What I teach
My courses contain different aspects or approaches to social and racial justice. I am a visual and a kinetic learner, so I know from personal experience that effective, transformative learning sometimes needs to happen in unconventional contexts, not through a lecture or a reading. In most of my courses, I use interdisciplinary methods and original texts to help people grapple with real-world issues in a safe but critical environment. Like many of my colleagues, I value community-based knowledge as well as traditional book-based knowledge. For that reason, I often include opportunities for students to leave the classroom and gain exposure to the insight and wisdom of locally based people and organizations.
Vietnam antiwar movement
Macalester students will be intrigued to know that the seeds for the People’s Peace Treaty–a student led proposal to end the Vietnam War–were first planted on the Macalester campus. In August 1971, Rennie Davis and Dave Dellinger spoke on campus to address the National Student Congress. Jay Craven was in the audience (he’s the 19-year-old standing in the back row of the picture), and he ended up joining a delegation of U.S. students who went to Hanoi. The full story is told in my co-edited volume THE PEOPLE MAKE THE PEACE: LESSONS FROM THE VIETNAM ANTIWAR MOVEMENT.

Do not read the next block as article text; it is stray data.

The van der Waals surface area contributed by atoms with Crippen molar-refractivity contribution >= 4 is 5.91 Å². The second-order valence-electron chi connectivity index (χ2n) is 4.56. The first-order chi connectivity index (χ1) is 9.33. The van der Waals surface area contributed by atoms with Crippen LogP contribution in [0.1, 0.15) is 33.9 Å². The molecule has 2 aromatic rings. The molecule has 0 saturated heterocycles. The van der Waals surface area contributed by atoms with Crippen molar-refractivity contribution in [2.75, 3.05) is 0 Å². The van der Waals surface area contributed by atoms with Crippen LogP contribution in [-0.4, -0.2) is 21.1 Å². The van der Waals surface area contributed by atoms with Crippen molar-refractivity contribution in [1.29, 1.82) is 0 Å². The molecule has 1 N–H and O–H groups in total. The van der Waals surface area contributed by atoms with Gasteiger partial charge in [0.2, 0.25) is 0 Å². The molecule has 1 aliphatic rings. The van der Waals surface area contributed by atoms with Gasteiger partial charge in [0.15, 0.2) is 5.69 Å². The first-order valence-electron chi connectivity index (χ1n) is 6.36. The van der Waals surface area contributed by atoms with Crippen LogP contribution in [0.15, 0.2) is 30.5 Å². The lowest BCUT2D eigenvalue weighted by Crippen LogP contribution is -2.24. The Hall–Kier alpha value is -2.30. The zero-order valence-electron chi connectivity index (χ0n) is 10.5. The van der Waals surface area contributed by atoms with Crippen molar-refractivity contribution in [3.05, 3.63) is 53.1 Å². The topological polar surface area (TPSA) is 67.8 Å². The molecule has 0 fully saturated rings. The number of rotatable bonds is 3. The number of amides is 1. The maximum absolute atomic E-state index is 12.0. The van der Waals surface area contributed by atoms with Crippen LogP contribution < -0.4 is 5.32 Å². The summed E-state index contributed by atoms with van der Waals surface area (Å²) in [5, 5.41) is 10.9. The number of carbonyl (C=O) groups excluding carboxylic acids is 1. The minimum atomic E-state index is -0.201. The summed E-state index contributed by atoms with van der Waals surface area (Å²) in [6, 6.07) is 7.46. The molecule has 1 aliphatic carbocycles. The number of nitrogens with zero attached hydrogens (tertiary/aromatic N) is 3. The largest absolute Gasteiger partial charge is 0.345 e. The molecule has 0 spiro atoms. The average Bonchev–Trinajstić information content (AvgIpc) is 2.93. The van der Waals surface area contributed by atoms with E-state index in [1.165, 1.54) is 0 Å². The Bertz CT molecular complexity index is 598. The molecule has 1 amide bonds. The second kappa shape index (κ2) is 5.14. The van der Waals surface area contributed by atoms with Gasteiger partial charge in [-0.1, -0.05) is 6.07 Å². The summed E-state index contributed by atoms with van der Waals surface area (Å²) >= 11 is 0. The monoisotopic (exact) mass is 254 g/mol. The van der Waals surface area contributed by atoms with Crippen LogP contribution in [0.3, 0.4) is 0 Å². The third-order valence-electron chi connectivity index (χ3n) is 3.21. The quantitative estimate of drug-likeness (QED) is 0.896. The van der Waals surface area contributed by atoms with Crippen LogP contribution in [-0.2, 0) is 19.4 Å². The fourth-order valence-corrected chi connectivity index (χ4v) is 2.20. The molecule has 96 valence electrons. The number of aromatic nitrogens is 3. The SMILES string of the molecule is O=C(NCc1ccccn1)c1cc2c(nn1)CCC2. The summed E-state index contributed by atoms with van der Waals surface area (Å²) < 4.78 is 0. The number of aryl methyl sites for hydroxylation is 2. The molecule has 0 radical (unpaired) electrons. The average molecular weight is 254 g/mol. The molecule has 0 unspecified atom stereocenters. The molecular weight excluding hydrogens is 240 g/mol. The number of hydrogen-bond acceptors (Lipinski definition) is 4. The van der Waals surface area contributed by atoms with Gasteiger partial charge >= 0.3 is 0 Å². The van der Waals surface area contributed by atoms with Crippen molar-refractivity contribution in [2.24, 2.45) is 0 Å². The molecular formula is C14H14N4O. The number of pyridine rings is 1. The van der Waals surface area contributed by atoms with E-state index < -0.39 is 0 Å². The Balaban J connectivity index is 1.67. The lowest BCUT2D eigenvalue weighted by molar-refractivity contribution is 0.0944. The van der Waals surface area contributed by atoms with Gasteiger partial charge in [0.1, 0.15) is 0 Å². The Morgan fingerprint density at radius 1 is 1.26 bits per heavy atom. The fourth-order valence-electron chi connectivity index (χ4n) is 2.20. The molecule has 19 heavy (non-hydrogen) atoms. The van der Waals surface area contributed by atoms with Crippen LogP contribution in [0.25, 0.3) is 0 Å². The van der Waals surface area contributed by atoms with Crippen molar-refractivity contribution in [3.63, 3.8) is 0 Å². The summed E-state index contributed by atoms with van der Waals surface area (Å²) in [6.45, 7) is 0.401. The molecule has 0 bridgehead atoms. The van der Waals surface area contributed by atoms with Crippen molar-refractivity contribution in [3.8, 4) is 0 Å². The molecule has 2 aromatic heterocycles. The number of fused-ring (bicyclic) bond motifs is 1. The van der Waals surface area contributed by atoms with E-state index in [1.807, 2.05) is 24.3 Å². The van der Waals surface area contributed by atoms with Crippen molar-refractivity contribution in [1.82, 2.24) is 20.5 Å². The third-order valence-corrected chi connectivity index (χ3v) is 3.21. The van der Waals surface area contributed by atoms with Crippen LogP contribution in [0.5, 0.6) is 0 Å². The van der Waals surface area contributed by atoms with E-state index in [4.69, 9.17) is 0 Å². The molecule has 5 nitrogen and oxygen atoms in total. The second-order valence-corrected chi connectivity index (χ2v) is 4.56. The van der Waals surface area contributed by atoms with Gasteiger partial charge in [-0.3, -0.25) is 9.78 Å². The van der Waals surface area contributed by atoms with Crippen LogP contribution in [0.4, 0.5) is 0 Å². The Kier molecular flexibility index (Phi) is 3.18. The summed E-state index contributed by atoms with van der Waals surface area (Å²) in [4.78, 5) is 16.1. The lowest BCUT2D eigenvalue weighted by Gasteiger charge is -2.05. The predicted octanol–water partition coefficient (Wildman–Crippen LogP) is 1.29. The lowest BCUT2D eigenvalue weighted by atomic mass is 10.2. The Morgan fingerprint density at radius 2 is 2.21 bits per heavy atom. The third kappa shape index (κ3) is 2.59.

For a few semesters, I have invited students into an informal tutorial focused on the Vietnam antiwar movement.
In April 2016, we held a three-day long symposium. Last May 2017, three students wrote a piece about their learning experience in the Twin Cities Daily Planet.
During Spring 2017 I launched the first version of “Bruce Lee: His Life and Legacy.” Together we watched 3 of his 4 films (I bet you thought he had hundreds!). Then we read and discussed his racial/gendered/cultural identities, his philosophies (as expressed in the Tao of JeetKuneDo), and his political legacies. It turns out that this gifted athlete and artist who died too early in 1973 lives on the imagination of people all over the world!
Do you need a Letter of Recommendation?
I am happy to write letters of recommendation that convey my honest impressions of your writing and social skills, your attitude, and what it appears will be your major contribution to a workplace or academic program. Please give me at least TWO WEEKS so that I may find time to put aside to gather my thoughts and compose a thoughtful and original letter. Please also provide me with any supporting materials–such as your resume, a statement of interest, or any other ideas or phrases that will jog my memory about your accomplishments. Make sure that I know when and how to deliver the letter–via email? on paper? via phone? I will not be bothered if you remind me daily about your deadline. To increase the trustworthiness of the letter, you should waive the right to see the letter. Do not expect me to provide you a copy. Unless you hear positively from me, please do not assume that I will provide you with a letter. Many factors may prevent me from being able to do so. In any case, I wish you the best of luck.